This week was interesting for a lot of reasons, and although this may seem like an odd way to start a blog post regarding what I learned this week, I promise there is a punchline to this story.
I started my Sunday with the time change, losing an hour of sleep, then meeting 26 parents and students at the school so we could caravan three and a half hours away to Chicago. I’m directing our high school production of Mamma Mia! I took my cast to see a production at Dundee-Crown High School, then we helped strike their set and bring it back to our school.
The day was long, trying and full of physical labor.
The rest of the week continued in much the same way, preparing for our show, getting our ducks in a row for the IJEA (Illinois Journalism Education Association) Newspaper Competition, tons of teacher meetings, starting my sophomores on their research paper unit. All the while, I had this inner voice nagging at me to get my interview podcast done.
I had a solid plan. I read the necessary course material on my prep periods throughout the week, set up a time for my interview, and set aside all day on Sunday to edit. Somewhere along the way, I misread the length of this podcast which was to be 10 minutes. I still had the five minute time from last week stuck in my head. I had plenty of wonderful material from my interview–not enough for 10 minutes, though.
My first interview was done at school, total quiet, on my desktop computer with my snowflake mic. It sounds great. When I realized I needed more material, I didn’t have access to my interviewee, my snowflake, or desktop. I had to change equipment and add another interviewee (which I had to find on Sunday afternoon).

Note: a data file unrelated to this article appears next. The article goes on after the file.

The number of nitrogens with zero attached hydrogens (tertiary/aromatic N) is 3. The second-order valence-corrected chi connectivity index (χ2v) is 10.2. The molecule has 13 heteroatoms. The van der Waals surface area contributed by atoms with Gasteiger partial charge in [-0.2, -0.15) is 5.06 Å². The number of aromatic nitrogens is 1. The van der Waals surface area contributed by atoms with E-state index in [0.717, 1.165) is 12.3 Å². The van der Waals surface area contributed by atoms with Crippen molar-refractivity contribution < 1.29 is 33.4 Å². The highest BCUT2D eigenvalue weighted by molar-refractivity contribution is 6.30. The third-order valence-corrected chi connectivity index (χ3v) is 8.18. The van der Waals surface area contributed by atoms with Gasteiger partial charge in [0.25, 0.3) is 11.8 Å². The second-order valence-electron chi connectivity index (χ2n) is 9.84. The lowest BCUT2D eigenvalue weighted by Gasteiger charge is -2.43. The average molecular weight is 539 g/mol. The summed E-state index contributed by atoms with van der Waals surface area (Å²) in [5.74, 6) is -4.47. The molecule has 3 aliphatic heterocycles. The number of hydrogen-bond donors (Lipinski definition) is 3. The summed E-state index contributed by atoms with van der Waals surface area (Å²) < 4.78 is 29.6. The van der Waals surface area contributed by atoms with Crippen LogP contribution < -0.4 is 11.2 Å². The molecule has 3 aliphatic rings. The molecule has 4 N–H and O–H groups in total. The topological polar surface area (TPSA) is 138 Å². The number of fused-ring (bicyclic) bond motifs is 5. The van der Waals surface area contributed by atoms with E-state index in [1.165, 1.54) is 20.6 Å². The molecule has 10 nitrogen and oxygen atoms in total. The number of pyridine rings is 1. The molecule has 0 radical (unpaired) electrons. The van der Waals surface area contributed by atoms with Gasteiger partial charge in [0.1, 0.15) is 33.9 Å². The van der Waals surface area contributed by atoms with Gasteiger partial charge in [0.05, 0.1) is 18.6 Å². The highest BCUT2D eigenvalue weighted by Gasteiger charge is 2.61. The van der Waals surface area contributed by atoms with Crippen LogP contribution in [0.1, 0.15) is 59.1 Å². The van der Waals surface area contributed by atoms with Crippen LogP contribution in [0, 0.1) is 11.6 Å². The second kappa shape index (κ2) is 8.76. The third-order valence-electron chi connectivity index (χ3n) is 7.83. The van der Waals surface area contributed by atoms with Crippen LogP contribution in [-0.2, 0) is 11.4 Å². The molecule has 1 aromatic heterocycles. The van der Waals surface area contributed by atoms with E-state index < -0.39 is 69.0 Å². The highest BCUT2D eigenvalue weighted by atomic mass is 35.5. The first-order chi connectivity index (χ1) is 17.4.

The differences between the two sets of audio is noticeable. The first interview sounds great while the second one has serious issues. The quality in the second interview is lacking. I sound louder than she does, which meant I had to adjust the gain on each of the pieces I used from her.
The editing process took forever. I had a lot of cuts to make in order to make a cohesive podcast with both a planned and unplanned interview.
Here is my poetic moral to the story. My goal in all activities this week was to learn or to help others learn. My students and I learned how to strike an incredibly complex set. I taught my students how to prep for competition, how to choose the perfect topic for their pro/con research paper, and I learned a lot about the inner-workings of our school through my teacher meetings.
While all of those experiences went well, I feel I learned more from this experience which went wrong. I will now be able to share with my students what NOT to do and how to help them plan better. I’m counting it still a victory in my book.